The homemade match of liquid hide was a success after all.
This time I did a rubbed joint and left the glue to draw the wood onto each other, another words I let the glue do the clamping. I let it sit for 12 hours. The glue on the surface was gummy as it should be. It’s a good practice to allow 24hours to cure, but I wanted to see the effectiveness of the homemade batch after 12 hours. The results were the glue won. It held up its end of the bargain doing its job perfectly. As you can see in the picture above the glue line is intact.
Some points to note before I wither away into my shop.
- Hot Hide will dry hard relatively quickly on the surface, that has been my personal experience.
- Liquid Hide will remain gummy on the surface for longer than 24hrs because of the urea, but will cure in the joint.
- You can perform a rubbed joint with HH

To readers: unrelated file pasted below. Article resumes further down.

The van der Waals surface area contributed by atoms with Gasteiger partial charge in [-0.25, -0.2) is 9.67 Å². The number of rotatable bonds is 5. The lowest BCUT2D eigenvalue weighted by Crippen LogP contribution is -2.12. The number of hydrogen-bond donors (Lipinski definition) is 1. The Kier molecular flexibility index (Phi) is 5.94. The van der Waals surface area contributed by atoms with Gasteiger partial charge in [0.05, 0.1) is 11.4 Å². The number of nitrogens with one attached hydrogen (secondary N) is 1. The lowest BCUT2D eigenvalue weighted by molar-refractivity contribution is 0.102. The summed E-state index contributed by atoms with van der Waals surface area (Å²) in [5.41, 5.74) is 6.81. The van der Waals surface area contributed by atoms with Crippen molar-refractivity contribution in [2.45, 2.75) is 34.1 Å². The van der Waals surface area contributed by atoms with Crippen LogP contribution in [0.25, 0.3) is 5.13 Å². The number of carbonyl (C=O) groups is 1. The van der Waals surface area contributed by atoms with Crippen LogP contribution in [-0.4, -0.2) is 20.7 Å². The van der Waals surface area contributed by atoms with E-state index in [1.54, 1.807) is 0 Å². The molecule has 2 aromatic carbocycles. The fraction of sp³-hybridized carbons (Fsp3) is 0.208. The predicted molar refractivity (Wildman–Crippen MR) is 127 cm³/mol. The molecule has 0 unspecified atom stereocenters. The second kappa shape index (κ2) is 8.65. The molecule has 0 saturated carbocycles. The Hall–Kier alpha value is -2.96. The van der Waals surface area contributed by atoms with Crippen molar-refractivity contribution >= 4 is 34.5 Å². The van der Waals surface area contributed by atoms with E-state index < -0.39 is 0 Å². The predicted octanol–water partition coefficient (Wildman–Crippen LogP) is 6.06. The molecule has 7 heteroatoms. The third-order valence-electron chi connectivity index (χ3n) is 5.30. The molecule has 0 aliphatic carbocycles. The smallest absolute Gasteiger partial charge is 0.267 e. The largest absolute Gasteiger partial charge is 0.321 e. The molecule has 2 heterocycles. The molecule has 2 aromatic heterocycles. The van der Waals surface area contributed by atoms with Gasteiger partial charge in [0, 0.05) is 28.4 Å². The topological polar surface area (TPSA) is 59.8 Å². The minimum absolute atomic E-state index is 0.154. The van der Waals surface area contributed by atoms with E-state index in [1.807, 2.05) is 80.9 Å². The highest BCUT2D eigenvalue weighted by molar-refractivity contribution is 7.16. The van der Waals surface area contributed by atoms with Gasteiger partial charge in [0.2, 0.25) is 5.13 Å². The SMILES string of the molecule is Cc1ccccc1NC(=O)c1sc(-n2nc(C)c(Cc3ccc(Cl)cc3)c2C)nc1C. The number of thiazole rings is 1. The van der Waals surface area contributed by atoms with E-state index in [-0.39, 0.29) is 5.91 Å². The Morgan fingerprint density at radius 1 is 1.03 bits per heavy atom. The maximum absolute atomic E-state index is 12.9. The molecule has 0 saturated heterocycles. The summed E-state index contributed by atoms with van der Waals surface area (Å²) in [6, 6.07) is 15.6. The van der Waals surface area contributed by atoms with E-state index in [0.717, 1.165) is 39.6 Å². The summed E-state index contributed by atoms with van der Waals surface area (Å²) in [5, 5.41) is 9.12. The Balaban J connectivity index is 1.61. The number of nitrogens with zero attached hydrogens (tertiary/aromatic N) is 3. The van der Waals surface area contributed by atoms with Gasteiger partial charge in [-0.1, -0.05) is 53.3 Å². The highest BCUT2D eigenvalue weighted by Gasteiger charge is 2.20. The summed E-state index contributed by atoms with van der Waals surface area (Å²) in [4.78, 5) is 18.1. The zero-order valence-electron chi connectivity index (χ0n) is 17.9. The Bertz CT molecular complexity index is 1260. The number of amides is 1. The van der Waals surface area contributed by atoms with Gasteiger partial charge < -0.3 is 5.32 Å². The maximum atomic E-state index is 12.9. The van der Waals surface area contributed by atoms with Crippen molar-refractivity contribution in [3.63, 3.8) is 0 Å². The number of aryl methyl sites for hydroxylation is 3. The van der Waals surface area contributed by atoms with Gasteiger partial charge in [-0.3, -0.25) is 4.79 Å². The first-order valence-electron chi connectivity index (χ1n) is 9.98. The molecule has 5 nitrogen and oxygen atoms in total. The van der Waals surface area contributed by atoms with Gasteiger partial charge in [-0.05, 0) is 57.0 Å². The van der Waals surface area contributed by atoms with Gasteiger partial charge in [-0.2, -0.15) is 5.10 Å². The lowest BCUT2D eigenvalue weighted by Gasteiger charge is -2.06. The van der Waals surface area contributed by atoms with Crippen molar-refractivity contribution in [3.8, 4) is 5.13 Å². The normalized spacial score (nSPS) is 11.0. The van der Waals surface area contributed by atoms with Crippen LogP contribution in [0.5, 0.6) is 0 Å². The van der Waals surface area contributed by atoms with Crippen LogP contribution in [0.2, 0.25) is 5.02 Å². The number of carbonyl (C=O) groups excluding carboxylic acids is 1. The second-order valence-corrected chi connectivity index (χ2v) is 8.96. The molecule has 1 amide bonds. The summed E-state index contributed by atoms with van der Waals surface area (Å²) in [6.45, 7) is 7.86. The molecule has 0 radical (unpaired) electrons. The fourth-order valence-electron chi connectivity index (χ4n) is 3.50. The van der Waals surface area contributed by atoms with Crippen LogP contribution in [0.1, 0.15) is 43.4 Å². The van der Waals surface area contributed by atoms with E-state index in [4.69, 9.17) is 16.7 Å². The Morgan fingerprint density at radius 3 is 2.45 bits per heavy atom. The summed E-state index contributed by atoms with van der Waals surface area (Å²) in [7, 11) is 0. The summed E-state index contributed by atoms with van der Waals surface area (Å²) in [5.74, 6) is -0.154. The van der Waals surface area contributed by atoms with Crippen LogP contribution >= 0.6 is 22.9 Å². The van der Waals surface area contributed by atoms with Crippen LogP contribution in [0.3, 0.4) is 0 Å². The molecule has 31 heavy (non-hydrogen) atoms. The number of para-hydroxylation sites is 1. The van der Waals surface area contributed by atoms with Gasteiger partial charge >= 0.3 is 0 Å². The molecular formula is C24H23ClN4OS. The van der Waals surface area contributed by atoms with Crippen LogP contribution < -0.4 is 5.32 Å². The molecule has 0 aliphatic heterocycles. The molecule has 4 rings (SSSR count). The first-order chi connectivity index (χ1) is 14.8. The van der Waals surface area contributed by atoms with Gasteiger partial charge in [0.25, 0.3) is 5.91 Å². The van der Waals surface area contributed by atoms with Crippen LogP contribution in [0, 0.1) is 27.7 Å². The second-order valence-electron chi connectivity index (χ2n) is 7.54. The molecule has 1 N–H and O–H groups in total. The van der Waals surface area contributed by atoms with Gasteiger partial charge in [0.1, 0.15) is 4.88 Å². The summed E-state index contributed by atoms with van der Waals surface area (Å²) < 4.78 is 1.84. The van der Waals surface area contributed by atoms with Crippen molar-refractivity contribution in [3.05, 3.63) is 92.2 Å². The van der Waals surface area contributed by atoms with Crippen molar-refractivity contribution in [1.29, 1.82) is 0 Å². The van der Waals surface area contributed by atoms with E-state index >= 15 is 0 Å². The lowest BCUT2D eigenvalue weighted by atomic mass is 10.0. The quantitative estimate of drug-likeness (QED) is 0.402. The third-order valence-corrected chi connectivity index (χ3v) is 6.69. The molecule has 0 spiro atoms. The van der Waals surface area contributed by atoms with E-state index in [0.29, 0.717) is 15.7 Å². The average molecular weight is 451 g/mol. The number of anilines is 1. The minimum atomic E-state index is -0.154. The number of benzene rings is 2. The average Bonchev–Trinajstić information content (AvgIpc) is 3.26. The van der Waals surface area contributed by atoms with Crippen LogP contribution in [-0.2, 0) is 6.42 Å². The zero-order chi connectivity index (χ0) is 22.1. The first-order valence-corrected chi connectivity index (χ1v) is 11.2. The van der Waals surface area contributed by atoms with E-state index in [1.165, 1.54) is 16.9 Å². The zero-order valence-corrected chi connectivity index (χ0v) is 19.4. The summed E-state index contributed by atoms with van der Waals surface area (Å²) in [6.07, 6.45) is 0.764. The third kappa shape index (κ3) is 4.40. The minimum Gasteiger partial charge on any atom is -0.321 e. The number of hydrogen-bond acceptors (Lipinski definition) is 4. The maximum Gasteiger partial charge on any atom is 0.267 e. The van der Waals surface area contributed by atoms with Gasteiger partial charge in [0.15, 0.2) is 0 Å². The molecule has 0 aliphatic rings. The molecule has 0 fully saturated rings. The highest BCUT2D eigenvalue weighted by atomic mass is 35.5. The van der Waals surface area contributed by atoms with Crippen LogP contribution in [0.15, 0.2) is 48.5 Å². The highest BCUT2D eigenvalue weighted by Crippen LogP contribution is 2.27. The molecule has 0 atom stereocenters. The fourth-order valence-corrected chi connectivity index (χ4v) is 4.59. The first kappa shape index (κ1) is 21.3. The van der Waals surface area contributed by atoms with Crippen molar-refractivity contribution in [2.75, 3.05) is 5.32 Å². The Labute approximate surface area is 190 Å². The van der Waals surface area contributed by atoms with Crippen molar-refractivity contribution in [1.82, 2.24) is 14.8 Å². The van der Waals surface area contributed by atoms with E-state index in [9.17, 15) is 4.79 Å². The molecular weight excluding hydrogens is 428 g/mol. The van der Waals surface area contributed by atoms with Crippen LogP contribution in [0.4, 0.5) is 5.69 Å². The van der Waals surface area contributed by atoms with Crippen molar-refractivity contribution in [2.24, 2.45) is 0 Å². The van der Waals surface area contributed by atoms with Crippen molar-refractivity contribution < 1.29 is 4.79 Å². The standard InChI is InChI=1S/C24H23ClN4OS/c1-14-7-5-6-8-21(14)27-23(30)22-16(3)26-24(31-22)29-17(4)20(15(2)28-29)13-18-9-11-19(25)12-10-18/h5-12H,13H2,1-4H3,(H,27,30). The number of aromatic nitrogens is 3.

- You cannot perform a rubbed joint with LH (the pieces I used were very thin and even then I couldn’t do a proper rubbed joint)
- You can glue an edge joint with HH straight off the plane
- You cannot glue an edge joint with LH straight off the plane, the edge surface must be roughed up with some course grit paper.
I guess the last part is the most important bit of information about LH. The first test I did was a failure as it broke on the glue line without much effort. The reason being the surface was smooth off the plane. I knew this would happen, but I thought maybe a home batch version would react differently and it didn’t. I did write about this in Issue III.
The second test I roughed the edge with some 80 grit sandpaper, 120grit would work as well. Obviously it was a success.
As you can see there are notable differences between Liquid Hide and Hot Hide. It would be better to use Hot hide over Liquid hide, but it’s also comforting to know that if you need that extra open time LH will do the job equally well.